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VENDOR RELATIONSHIP
MANAGEMENT [VRM]

lecturers, trainers & students :
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I have never been a big fan of the concept of Customer Relationship Management [CRM], as I say in Internet Marketing:

'I think that managing relationships with customers is a better description of the objectives behind the concept. This re-wording shifts the emphasis to customers - as it should be - and away from customer relationship management where the title suggests the task of managing something that is a burden to the organization - like waste disposal, for example.'

And that ...

'Another key element to CRM is that it assumes there is a relationship between the organization or brand and the customer - and that the customer wants a relationship.'

I also express my view that - particularly at the turn of the century - IT took over CRM, with a subsequent concentration on what technology could do - not what commercial objectives it might, or might not, be able to achieve.

With VRM the onus is on the customer to manage their relationship with organizations - not have any relationship - and its management - thrust upon them. The customer decides what personal information they wish to volunteer. I like this idea. I think it is market-led - which is at the very core of market orientation. VRM requires that the organization trusts its customers to manage their information. This encourages two-way communication - which ultimately will lead to increased customer satisfaction on one side, and profitability on the other.

Effective VRM might even bring about that Holy Grail of online marketing - the truly personalized website. Amazon, for example, would not have to depend on my on-site searches and purchases to decide on my interests [that flower book I bought my wife once took months to filter out of the equation]. Instead, I would tell Amazon what products or brands I want to hear about. And I would trust that their CRM systems would be sympathetic to any interests or hobbies I might declare, and use them sparingly - not spamming me with vaguely connected products simply because someone has paid for them to be promoted.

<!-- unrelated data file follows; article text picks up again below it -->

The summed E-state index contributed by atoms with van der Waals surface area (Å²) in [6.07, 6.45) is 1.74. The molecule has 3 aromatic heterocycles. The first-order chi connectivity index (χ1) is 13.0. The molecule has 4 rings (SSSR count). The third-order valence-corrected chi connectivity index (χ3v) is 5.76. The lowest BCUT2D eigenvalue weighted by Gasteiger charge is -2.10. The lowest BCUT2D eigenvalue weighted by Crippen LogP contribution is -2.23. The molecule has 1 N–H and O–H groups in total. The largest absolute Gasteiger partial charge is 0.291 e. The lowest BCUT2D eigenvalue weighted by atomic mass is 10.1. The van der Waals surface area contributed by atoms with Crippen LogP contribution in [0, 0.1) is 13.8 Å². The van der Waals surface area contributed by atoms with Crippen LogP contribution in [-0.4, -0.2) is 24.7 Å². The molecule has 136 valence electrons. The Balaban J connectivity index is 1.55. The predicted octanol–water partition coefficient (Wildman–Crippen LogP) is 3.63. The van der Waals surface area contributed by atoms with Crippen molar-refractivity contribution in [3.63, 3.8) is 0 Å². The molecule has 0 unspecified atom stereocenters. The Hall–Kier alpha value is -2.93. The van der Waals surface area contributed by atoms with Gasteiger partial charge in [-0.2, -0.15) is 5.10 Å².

From a marketing perspective, effective VRM should make life easier - after all, the punter is doing most of the work. What the the e-marketer must do, however, is provide the means for the customer to provide their information - by whatever medium they choose or find most convenient, be that direct on your website or through any one of the plethora of 'social media' platforms.

Finally, I can't go without emphasizing that CRM and VRM only work for certain products and certain customers. Some products will always be transactional in nature. I do not want a relationship with my milk supplier, for example. Its milk. I buy it. I drink it. End of story.

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